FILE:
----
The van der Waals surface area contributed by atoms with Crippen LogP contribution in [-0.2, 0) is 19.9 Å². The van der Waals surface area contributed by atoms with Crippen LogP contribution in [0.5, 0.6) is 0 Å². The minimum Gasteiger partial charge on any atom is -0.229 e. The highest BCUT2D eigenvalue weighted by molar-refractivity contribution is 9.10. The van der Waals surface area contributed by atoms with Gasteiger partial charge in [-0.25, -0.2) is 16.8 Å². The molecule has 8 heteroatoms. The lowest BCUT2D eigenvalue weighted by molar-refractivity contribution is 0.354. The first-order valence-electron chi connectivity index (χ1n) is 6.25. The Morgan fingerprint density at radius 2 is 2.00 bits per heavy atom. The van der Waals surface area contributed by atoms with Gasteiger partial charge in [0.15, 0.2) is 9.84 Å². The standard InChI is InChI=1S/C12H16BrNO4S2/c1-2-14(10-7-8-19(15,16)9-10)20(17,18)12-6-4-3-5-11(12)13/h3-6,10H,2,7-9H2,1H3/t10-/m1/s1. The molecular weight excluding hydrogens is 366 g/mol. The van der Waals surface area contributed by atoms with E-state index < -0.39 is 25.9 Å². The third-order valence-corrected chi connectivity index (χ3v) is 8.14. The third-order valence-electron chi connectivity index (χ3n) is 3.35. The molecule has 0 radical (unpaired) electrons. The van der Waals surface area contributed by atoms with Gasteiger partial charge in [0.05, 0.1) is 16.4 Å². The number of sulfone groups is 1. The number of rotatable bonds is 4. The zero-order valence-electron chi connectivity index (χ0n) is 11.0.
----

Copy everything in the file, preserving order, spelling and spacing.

The van der Waals surface area contributed by atoms with Crippen LogP contribution in [-0.2, 0) is 19.9 Å². The van der Waals surface area contributed by atoms with Crippen LogP contribution in [0.5, 0.6) is 0 Å². The minimum Gasteiger partial charge on any atom is -0.229 e. The highest BCUT2D eigenvalue weighted by molar-refractivity contribution is 9.10. The van der Waals surface area contributed by atoms with Gasteiger partial charge in [-0.25, -0.2) is 16.8 Å². The molecule has 8 heteroatoms. The lowest BCUT2D eigenvalue weighted by molar-refractivity contribution is 0.354. The first-order valence-electron chi connectivity index (χ1n) is 6.25. The Morgan fingerprint density at radius 2 is 2.00 bits per heavy atom. The van der Waals surface area contributed by atoms with Gasteiger partial charge in [0.15, 0.2) is 9.84 Å². The standard InChI is InChI=1S/C12H16BrNO4S2/c1-2-14(10-7-8-19(15,16)9-10)20(17,18)12-6-4-3-5-11(12)13/h3-6,10H,2,7-9H2,1H3/t10-/m1/s1. The molecular weight excluding hydrogens is 366 g/mol. The van der Waals surface area contributed by atoms with E-state index < -0.39 is 25.9 Å². The third-order valence-corrected chi connectivity index (χ3v) is 8.14. The third-order valence-electron chi connectivity index (χ3n) is 3.35. The molecule has 0 radical (unpaired) electrons. The van der Waals surface area contributed by atoms with Gasteiger partial charge in [0.05, 0.1) is 16.4 Å². The number of sulfone groups is 1. The number of rotatable bonds is 4. The zero-order valence-electron chi connectivity index (χ0n) is 11.0.